[nagdu] Computerized Vest Helps Dogs TalkFW: [Gduf-l] Computerized vest help dogs to talk

Derek Moore moorederek at yahoo.com
Mon Jul 29 10:59:59 UTC 2013


Derek E Moore, M.Ed
Grand Rapids, MI 49507

 From: Steven Johnson <blinddog3 at charter.net>
To: "NAGDU Mailing List, the National Association of Guide Dog Users" <nagdu at nfbnet.org> 
Sent: Monday, July 29, 2013 6:38 AM
Subject: [nagdu] Computerized Vest Helps Dogs TalkFW: [Gduf-l] Computerized	vest help dogs to talk

Computerized Vest Helps Dogs Talk

Imagine you are working your guide dog and it stops, telling you the path
before you is blocked. If you are a blind handler, you will know the dog
won't go forward even if you tell it to because it uses intelligent
disobedience to avoid the obstacle. Even as you trust your dog and proceed
to go around the obstacle, you may not know what is in front of you blocking
the way. Instead of being led around the unknown obstacle, and perhaps not
ever realizing what it could be, you are told by the dog via a computerized
voice or text that it is wet cement. Pretty cool, huh?

Say hello to a computerized prototype vest for dogs named "Facilitating
Interactions for Dogs with Occupations", a.k.a. FIDO that is meant to help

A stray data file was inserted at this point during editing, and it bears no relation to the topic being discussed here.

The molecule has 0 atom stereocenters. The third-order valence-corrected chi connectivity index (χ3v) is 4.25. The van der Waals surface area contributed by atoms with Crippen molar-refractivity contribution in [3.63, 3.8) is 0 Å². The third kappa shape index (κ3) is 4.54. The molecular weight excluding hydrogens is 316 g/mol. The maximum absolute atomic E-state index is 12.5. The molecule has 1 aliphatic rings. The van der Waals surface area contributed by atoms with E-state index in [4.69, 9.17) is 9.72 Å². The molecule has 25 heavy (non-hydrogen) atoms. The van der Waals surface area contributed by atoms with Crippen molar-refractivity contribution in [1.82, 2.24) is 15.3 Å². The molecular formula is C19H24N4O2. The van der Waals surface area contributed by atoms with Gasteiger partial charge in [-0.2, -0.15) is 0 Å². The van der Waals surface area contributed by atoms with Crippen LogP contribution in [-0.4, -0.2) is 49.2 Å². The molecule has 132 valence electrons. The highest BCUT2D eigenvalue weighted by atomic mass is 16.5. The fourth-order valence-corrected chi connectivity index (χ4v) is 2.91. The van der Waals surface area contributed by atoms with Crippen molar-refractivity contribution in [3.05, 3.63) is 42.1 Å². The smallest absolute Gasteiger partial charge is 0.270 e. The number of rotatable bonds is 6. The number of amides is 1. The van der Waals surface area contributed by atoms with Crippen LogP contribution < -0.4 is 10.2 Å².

handlers communicate with their service dogs. According to recent news
articles, the device looks like a typical service dog vest that hugs the
canine's shoulders and back, fastening under the dog's belly. The FIDO model
has a compact computer with a microprocessor that sits between the dog's
shoulder blades with several distinctly shaped items which can be pulled or
pushed by the dog. Dogs can alert the handler to things like a tornado siren
or alarm, alerting the handler to the danger or obstacle with just a tug on
a string or push of the nose on a button.

Researchers at Georgia Tech are working on the prototype vest to do the very
thing described above and much more. Since dogs can understand about 700
words to convey what they see, smell or hear around them, fine tuning the
technology that enables us and the dog to communicate better is only a tail
wag away from becoming a reality.

This is all possible with a mini computer and a receiver, like Google glass
or an ear bud to either hear or see the information the dog chooses to
convey. For instance, the dog can tug on a toy that represents the
information, like stairs or a curb, which is sent via a microcomputer to the

The alert system will depend on the dog owner's needs, though researchers
are still fine-tuning exactly how the owner will be alerted to what the dog
sees, hears, or smells. Potentially any dog that works with its handler will
be able to utilize the vest. This is especially encouraging for explosive
detection and search and rescue dogs as well as dogs teamed up with people
with disabilities.

The funding for this research is being paid for by a recent grant from
Google Glass team to the Georgia Institute of Technology.

Professor Melody Jackson from the Georgia Institute of Technology came up
with this idea after discovering that one of her students worked with a
guide dog and wanted a better way to find out about the obstacles the dog

To read the article, go to:


Or, go here: http://www.pcmag.com/article2/0,2817,2421792,00.asp

nagdu mailing list
nagdu at nfbnet.org
To unsubscribe, change your list options or get your account info for nagdu:

More information about the NAGDU mailing list